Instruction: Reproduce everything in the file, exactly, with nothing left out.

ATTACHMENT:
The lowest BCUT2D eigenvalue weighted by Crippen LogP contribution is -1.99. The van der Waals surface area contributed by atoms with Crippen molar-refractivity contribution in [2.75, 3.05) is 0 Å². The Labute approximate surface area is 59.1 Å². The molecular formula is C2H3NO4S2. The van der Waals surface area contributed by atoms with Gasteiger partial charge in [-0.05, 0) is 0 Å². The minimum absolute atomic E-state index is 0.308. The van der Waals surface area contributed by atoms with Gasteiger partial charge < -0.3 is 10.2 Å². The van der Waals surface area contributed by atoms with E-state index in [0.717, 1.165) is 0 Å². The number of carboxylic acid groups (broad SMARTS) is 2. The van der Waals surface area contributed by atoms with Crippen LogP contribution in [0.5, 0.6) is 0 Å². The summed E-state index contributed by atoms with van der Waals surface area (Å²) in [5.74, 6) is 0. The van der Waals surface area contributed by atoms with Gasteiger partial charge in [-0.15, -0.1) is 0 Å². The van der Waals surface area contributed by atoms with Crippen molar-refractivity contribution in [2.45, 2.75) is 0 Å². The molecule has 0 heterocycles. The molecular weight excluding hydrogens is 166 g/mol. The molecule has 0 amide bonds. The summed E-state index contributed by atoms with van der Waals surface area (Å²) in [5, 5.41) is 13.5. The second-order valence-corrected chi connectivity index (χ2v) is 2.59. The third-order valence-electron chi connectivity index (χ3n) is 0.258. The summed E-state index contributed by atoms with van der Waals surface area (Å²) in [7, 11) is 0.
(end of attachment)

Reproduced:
The lowest BCUT2D eigenvalue weighted by Crippen LogP contribution is -1.99. The van der Waals surface area contributed by atoms with Crippen molar-refractivity contribution in [2.75, 3.05) is 0 Å². The Labute approximate surface area is 59.1 Å². The molecular formula is C2H3NO4S2. The van der Waals surface area contributed by atoms with Gasteiger partial charge in [-0.05, 0) is 0 Å². The minimum absolute atomic E-state index is 0.308. The van der Waals surface area contributed by atoms with Gasteiger partial charge < -0.3 is 10.2 Å². The van der Waals surface area contributed by atoms with E-state index in [0.717, 1.165) is 0 Å². The number of carboxylic acid groups (broad SMARTS) is 2. The van der Waals surface area contributed by atoms with Crippen LogP contribution in [0.5, 0.6) is 0 Å². The summed E-state index contributed by atoms with van der Waals surface area (Å²) in [5.74, 6) is 0. The van der Waals surface area contributed by atoms with Gasteiger partial charge in [-0.15, -0.1) is 0 Å². The van der Waals surface area contributed by atoms with Crippen molar-refractivity contribution in [2.45, 2.75) is 0 Å². The molecule has 0 heterocycles. The molecular weight excluding hydrogens is 166 g/mol. The molecule has 0 amide bonds. The summed E-state index contributed by atoms with van der Waals surface area (Å²) in [5, 5.41) is 13.5. The second-order valence-corrected chi connectivity index (χ2v) is 2.59. The third-order valence-electron chi connectivity index (χ3n) is 0.258. The summed E-state index contributed by atoms with van der Waals surface area (Å²) in [7, 11) is 0.